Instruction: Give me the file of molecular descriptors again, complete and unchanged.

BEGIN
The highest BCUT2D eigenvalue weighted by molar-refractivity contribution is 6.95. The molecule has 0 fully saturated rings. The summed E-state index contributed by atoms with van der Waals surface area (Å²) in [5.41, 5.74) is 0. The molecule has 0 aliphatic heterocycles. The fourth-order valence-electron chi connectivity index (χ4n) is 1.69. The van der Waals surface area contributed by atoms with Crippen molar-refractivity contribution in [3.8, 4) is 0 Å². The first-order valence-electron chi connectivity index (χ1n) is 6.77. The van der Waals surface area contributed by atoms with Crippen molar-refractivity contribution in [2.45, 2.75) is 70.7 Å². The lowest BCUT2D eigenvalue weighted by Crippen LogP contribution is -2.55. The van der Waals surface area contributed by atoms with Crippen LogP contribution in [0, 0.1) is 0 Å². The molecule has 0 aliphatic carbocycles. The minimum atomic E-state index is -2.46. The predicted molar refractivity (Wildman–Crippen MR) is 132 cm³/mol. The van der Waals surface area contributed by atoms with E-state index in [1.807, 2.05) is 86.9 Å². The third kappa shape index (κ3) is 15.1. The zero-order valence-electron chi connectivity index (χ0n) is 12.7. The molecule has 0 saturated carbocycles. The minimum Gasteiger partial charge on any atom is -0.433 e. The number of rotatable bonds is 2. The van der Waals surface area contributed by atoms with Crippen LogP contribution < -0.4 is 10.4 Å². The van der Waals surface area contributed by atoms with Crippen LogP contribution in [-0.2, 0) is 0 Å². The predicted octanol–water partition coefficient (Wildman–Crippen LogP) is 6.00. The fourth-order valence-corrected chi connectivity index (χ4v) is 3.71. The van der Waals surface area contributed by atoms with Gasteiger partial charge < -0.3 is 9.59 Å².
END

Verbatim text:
The highest BCUT2D eigenvalue weighted by molar-refractivity contribution is 6.95. The molecule has 0 fully saturated rings. The summed E-state index contributed by atoms with van der Waals surface area (Å²) in [5.41, 5.74) is 0. The molecule has 0 aliphatic heterocycles. The fourth-order valence-electron chi connectivity index (χ4n) is 1.69. The van der Waals surface area contributed by atoms with Crippen molar-refractivity contribution in [3.8, 4) is 0 Å². The first-order valence-electron chi connectivity index (χ1n) is 6.77. The van der Waals surface area contributed by atoms with Crippen molar-refractivity contribution in [2.45, 2.75) is 70.7 Å². The lowest BCUT2D eigenvalue weighted by Crippen LogP contribution is -2.55. The van der Waals surface area contributed by atoms with Crippen LogP contribution in [0, 0.1) is 0 Å². The molecule has 0 aliphatic carbocycles. The minimum atomic E-state index is -2.46. The predicted molar refractivity (Wildman–Crippen MR) is 132 cm³/mol. The van der Waals surface area contributed by atoms with E-state index in [1.807, 2.05) is 86.9 Å². The third kappa shape index (κ3) is 15.1. The zero-order valence-electron chi connectivity index (χ0n) is 12.7. The molecule has 0 saturated carbocycles. The minimum Gasteiger partial charge on any atom is -0.433 e. The number of rotatable bonds is 2. The van der Waals surface area contributed by atoms with Crippen LogP contribution < -0.4 is 10.4 Å². The van der Waals surface area contributed by atoms with Crippen LogP contribution in [-0.2, 0) is 0 Å². The predicted octanol–water partition coefficient (Wildman–Crippen LogP) is 6.00. The fourth-order valence-corrected chi connectivity index (χ4v) is 3.71. The van der Waals surface area contributed by atoms with Gasteiger partial charge < -0.3 is 9.59 Å².